Early exposure to CO2 in salmonids: The long-term effects on Atlantic salmon growth and performance in aquaculture (39349)

Project Details

Description

The aim of the project is to determine the mechanisms by which early exposure to CO2 is hindering the long-term production of Atlantic salmon in RAS by testing the following hypotheses:

Hypothesis 1: Osmoregulatory efficiency in saltwater is reduced after exposure to high levels of dissolved CO2 in freshwater. This is the result of poorly developed mitochondrial rich cells (MRC) and/or a reduced number of MRC in the gill/gut epithelium as well as reduced Na+/K+ ATPase activity (i.e. smoltification is incomplete). This leads to increased energetic costs, reduced growth and reduced conversion efficiency.

Hypothesis 2: Aerobic metabolic scope (AMS) is reduced in saltwater after exposure to high levels of CO2 in freshwater. This is due to poor osmoregulatory efficiency and the increased energetic costs associated with maintaining ionic balance. Reduced AMS limits growth by reducing the capacity to deliver oxygen to working cells and produce energy aerobically.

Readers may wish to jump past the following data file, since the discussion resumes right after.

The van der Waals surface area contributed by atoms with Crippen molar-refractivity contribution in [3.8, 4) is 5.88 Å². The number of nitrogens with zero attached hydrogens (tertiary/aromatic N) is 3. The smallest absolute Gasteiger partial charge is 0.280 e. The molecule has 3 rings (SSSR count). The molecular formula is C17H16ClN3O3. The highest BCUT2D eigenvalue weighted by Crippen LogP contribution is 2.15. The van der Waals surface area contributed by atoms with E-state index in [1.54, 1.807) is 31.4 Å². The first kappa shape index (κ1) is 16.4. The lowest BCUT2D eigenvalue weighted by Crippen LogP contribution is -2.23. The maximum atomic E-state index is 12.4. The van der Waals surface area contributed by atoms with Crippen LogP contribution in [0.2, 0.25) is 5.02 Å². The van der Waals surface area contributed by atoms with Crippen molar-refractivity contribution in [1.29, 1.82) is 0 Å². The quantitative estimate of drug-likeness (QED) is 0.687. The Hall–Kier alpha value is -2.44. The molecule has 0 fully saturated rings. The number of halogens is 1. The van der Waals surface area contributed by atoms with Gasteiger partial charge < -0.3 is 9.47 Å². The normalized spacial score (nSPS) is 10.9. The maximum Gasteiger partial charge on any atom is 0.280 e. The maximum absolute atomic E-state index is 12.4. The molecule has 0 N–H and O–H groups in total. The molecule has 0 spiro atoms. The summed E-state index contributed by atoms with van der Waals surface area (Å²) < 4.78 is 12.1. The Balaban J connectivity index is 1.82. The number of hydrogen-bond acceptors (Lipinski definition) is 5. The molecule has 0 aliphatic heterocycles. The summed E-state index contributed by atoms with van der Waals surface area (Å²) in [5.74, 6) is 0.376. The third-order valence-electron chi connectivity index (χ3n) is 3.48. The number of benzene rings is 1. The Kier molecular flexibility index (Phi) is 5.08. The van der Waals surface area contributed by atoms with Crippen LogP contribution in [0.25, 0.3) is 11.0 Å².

Hypothesis 3: The digestibility of feed is reduced and the physiological costs associated with digestion and protein synthesis are increased in saltwater after exposure to high levels of dissolved CO2 in freshwater. This is the result of poor osmoregulatory efficiency, increased energy costs and a reduced capacity to deliver oxygen to working cells. This leads to poor growth performance, feed conversion and reduced protein accretion rates. The project is in collaboration with Danish Salmon A/S.

Partner
National Institute of Aquatic Resources, DTU Aqua

Funding
The projects is funded by Independent Research Fund Denmark - Technology and Production.

Research area: Aquaculture
StatusFinished
Effective start/end date01/06/201631/05/2018